Troubled wireless-satellite company LightSquared wants permission to dole out up to nearly $6 million in cash bonuses to four of its top employees, including its interim chief executive. Recent months have seen LightSquared burn through money–it has spent $134.3 million since filing for bankruptcy in May, according to its most recent monthly operating report, and executives alike. In court papers filed Wednesday, LightSquared said four senior executives have left the company in the past six months, including its former chairman of the board and CEO. The company wants to make sure four “irreplaceable employees” stick with the company as it attempts to claw its way out of bankruptcy protection and help to make the reorganization as fast and cheap as possible. LightSquared’s bonus proposal paves the way for a “total possible cash payout of approximately $5.985 million” over two years, according to a filing with the U.S. Bankruptcy Court in Manhattan. Four employees–interim CEO, president and chairman of the board Douglas Smith; Chief Financial Officer Marc R. Montagner; general counsel Curtis Lu; and its executive vice president, regulatory affairs & public policy Jeffrey Carlisle–would be eligible for incentives consisting of cash and restricted stock units paid in shares of the company’s current common stock.
If the executives satisfy cash preservation goals, make progress in LightSquared’s efforts to resolve certain regulatory issues and emerge from bankruptcy by the end of 2013, they’ll receive vesting of all issued stock and “aggregate incentive payments of cash up to 285% of each such key employee’s annual salary,” LightSquared said. Hitting less aggressive goals, like exiting bankruptcy by the end of June 2014, would come with smaller payouts, like a cash bonus equal to 100% of the executives’ annual salary, in the case of the mid-2014 bankruptcy exit. Mr. Smith currently makes $700,000 annually; Mr. Montagner and Mr. Lu $500,000 each; and Mr. Carlisle $400,000. LightSquared said each of the employees “provides critical services, drives performance, and impacts LightSquared’s ability to enhance value in the Chapter 11 cases.” The group has also had to take on extra work recently, as more and more employees have left LightSquared both voluntarily and involuntarily. The company said its total employee headcount has dropped by 60% in the last six months. The bonus plan aims to motivate the company’s leaders to manage its businesses and working capital effectively and maximize the value of the estate for the benefit of all stakeholders, LightSquared said.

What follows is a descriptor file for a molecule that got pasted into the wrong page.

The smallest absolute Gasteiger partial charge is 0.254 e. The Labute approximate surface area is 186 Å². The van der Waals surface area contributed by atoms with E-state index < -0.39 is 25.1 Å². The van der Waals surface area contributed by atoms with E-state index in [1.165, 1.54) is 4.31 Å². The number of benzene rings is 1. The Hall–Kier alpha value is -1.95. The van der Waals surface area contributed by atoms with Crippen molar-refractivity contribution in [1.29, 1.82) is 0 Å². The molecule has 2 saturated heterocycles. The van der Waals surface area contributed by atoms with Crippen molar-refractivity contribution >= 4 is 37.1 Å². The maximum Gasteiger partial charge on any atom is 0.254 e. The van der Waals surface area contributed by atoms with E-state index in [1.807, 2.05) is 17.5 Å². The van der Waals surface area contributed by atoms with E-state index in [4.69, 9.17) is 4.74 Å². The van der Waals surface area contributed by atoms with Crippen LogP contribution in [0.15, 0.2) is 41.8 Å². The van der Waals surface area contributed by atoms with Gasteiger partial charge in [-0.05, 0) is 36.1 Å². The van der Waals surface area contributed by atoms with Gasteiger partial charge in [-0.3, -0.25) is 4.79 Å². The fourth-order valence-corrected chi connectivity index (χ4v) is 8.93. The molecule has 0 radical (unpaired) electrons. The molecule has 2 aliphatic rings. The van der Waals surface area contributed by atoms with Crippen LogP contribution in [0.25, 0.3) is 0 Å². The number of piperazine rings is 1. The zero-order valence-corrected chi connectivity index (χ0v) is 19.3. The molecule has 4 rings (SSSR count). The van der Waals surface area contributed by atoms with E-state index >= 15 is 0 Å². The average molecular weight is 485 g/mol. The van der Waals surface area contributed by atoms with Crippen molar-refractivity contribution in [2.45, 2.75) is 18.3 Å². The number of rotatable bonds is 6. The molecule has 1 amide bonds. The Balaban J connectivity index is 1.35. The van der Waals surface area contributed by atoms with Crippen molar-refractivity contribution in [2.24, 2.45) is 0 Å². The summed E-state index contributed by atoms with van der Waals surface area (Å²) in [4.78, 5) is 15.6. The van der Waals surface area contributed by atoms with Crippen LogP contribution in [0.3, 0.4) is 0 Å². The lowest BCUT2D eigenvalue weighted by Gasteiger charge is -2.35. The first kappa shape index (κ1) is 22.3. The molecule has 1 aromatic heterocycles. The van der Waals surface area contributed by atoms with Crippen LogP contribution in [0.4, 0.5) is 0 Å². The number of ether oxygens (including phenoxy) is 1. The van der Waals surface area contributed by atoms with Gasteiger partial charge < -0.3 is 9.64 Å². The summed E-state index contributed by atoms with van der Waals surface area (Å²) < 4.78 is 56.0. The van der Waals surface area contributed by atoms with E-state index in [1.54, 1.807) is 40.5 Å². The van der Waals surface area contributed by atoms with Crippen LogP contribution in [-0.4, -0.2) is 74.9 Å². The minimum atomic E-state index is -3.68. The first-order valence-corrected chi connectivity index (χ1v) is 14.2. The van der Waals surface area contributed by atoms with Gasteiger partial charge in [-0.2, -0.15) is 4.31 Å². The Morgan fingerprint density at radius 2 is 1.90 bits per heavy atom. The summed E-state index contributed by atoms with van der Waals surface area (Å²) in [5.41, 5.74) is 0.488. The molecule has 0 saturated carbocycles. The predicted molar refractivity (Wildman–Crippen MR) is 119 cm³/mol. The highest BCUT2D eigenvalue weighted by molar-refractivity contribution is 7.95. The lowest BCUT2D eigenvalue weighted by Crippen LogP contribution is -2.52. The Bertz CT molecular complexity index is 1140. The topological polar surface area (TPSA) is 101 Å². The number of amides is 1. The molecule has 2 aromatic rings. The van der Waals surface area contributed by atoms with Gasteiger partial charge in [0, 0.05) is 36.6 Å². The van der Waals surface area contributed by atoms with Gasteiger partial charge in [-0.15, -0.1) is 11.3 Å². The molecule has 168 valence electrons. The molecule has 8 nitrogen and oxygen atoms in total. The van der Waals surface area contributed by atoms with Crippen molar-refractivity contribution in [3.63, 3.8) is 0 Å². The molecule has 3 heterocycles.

LightSquared Seeks to Pay Key Executives up to $6M in Bonuses [DowJones]
Not long after Mitt Romney dropped out of the presidential race in early 2008, a titan of New York finance, Julian H. Robertson, flew to Utah to deliver an eye-popping offer. He asked Mr. Romney to become chief executive of his hedge fund, Tiger Management, for an annual salary of about $30 million, plus investment profits, according to two people told of the discussions. For Mr. Romney, who had spent the previous decade in public life forgoing any paychecks, the position promised to catapult him back to the pinnacle of American business and into the ranks of the stratospherically rich. Several friends and relatives urged him to accept. “Let’s put it this way,” said Mr. Robertson. “He could have made a lot of money.” But Mr. Romney was uninterested.